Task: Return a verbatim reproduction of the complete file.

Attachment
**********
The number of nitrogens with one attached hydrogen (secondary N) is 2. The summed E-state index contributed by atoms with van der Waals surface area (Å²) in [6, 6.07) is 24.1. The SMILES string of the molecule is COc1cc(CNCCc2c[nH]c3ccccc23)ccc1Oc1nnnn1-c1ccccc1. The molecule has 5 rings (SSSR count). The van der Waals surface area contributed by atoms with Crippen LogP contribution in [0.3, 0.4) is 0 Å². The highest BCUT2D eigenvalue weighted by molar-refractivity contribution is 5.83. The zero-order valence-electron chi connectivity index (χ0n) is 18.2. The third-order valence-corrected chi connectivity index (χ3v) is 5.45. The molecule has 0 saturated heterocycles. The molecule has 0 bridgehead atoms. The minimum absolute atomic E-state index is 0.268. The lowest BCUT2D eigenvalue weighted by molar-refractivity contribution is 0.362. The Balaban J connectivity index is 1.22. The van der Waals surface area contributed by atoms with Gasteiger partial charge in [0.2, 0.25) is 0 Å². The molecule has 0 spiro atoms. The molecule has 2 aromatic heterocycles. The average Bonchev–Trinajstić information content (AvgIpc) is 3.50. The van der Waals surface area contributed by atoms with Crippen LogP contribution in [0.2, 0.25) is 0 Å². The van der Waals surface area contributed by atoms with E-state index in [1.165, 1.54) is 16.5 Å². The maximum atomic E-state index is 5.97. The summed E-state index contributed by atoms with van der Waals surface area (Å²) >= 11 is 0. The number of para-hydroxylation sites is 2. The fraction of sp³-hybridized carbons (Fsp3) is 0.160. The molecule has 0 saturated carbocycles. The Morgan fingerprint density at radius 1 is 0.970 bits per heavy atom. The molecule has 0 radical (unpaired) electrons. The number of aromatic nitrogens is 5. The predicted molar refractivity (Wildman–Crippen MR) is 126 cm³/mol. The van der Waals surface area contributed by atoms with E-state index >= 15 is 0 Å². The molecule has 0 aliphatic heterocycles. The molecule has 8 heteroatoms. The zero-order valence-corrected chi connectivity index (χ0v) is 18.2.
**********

The number of nitrogens with one attached hydrogen (secondary N) is 2. The summed E-state index contributed by atoms with van der Waals surface area (Å²) in [6, 6.07) is 24.1. The SMILES string of the molecule is COc1cc(CNCCc2c[nH]c3ccccc23)ccc1Oc1nnnn1-c1ccccc1. The molecule has 5 rings (SSSR count). The van der Waals surface area contributed by atoms with Crippen LogP contribution in [0.3, 0.4) is 0 Å². The highest BCUT2D eigenvalue weighted by molar-refractivity contribution is 5.83. The zero-order valence-electron chi connectivity index (χ0n) is 18.2. The third-order valence-corrected chi connectivity index (χ3v) is 5.45. The molecule has 0 saturated heterocycles. The molecule has 0 bridgehead atoms. The minimum absolute atomic E-state index is 0.268. The lowest BCUT2D eigenvalue weighted by molar-refractivity contribution is 0.362. The Balaban J connectivity index is 1.22. The van der Waals surface area contributed by atoms with Gasteiger partial charge in [0.2, 0.25) is 0 Å². The molecule has 0 spiro atoms. The molecule has 2 aromatic heterocycles. The average Bonchev–Trinajstić information content (AvgIpc) is 3.50. The van der Waals surface area contributed by atoms with Crippen LogP contribution in [0.2, 0.25) is 0 Å². The van der Waals surface area contributed by atoms with E-state index in [1.165, 1.54) is 16.5 Å². The maximum atomic E-state index is 5.97. The summed E-state index contributed by atoms with van der Waals surface area (Å²) >= 11 is 0. The number of para-hydroxylation sites is 2. The fraction of sp³-hybridized carbons (Fsp3) is 0.160. The molecule has 0 saturated carbocycles. The Morgan fingerprint density at radius 1 is 0.970 bits per heavy atom. The molecule has 0 radical (unpaired) electrons. The number of aromatic nitrogens is 5. The predicted molar refractivity (Wildman–Crippen MR) is 126 cm³/mol. The van der Waals surface area contributed by atoms with E-state index >= 15 is 0 Å². The molecule has 0 aliphatic heterocycles. The molecule has 8 heteroatoms. The zero-order valence-corrected chi connectivity index (χ0v) is 18.2.